The Occupational Health and Safety Act (OHSA) is Ontario's cornerstone legislation for workplace health and safety. Other contributing legislation includes the Workplace Safety and Insurance Act (WSIA), Part II of which deals with the prevention of occupational injury and disease and the Human Rights Code, which often has to be considered in dealing with OHS issues. Both OHSA and WSIA are available along with all of Ontario's other Acts and regulations at the e-Laws website.
The main purpose of the Act is to protect workers from health and safety hazards on the job. It sets out duties for all workplace parties and rights for workers. It establishes procedures for dealing with workplace hazards and provides for enforcement of the law where compliance has not been achieved voluntarily. Fundamental to the successful working of OHSA is the workplace Internal Responsibility System (IRS).
More about the OHSA.
OHSA applies to almost every worker, supervisor, employer and workplace in Ontario, including workplace owners, constructors and suppliers of equipment or materials to workplaces covered by the Act.
OHSA does not apply to:
Federally incorporated businesses are those businesses that are working for the common good of at least two provinces and are outside the exclusive legislative authority of any one province. They are subject to provincial employment laws if they are not operating with these 15 major sectors.
Regulations made under OHSA may be sector, work or hazard specific. Sector-specific regulations apply to a particular industrial sector. There are sector-specific regulations for:
Examples of work that is covered by a specific regulation are:
Among the hazard-specific regulations are the 12 designated substance regulations (DSRs), which apply to specific chemical substances such as asbestos, lead and vinyl chloride. A second chemical hazard regulation is the Regulation respecting the Control of Exposure to Biological or Chemical Agents, which prescribes occupational exposure limits (OELs) for about 700 substances. Other hazard-specific regulations deal with X-ray safety and roll-over protection.
There is also a fourth set of regulations that doesn't fall neatly into these categories. Some clarify requirements in OHSA, such as defining "critical injury" or specifying that the employer must pay for JHSC member certification training. Others extend the application of OHSA; examples are the regulations for farming opertions, for teachers and for university academics and teaching assistants. The most far-reaching of these regulations is the Workplace Hazardous Materials Information System (WHMIS) regulation.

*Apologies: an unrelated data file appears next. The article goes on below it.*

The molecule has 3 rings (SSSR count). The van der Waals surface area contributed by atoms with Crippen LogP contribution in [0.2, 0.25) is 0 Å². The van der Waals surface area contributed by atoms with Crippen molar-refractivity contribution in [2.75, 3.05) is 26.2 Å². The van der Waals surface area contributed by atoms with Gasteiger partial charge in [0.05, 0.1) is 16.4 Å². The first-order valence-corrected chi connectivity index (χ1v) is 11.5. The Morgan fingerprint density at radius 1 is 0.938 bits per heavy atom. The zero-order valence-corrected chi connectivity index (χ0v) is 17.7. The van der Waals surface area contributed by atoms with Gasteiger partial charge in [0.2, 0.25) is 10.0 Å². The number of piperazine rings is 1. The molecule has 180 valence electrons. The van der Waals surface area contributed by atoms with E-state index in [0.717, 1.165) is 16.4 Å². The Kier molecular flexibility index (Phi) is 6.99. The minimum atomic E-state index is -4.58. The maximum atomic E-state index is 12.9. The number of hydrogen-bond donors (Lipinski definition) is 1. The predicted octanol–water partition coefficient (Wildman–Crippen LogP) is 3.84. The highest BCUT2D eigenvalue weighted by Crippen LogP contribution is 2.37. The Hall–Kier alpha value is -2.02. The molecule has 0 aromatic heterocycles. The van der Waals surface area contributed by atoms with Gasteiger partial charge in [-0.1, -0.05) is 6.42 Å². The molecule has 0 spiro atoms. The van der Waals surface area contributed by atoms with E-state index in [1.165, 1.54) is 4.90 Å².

The Ministry's goal is for all workplaces to achieve self-compliance with OHSA and regulations through a well-functioning Internal Responsibility System (IRS). Where this does not happen, progressive enforcement results. Enforcement begins with the issuing of orders and may proceed to prosecution.
Inspectors are the enforcement arm of the Ministry of Labour; their role includes the following:
The powers an inspector may use to fulfil this role are set out in OHSA Sections 54 to 57. A prosecution may be initiated against anyone having duties mentioned in OHSA Sections 23 to 32, including a:
The maximum penalties for a contravention of OHSA or its regulations are set out in OHSA Section 66. A successful prosecution could, for each conviction, result in:
The IRS gives everyone within an organization direct responsibility for health and safety as an essential part of his or her job. It does not matter who or where the person is in the organization, they achieve health and safety in a way that suits the kind of work they do. Each person takes initiative on health and safety issues and works to solve problems and make improvements on an ongoing basis. They do this both singly and co-operatively with others. Successful implementation of the IRS should result in progressively longer intervals between accidents or work-related illnesses.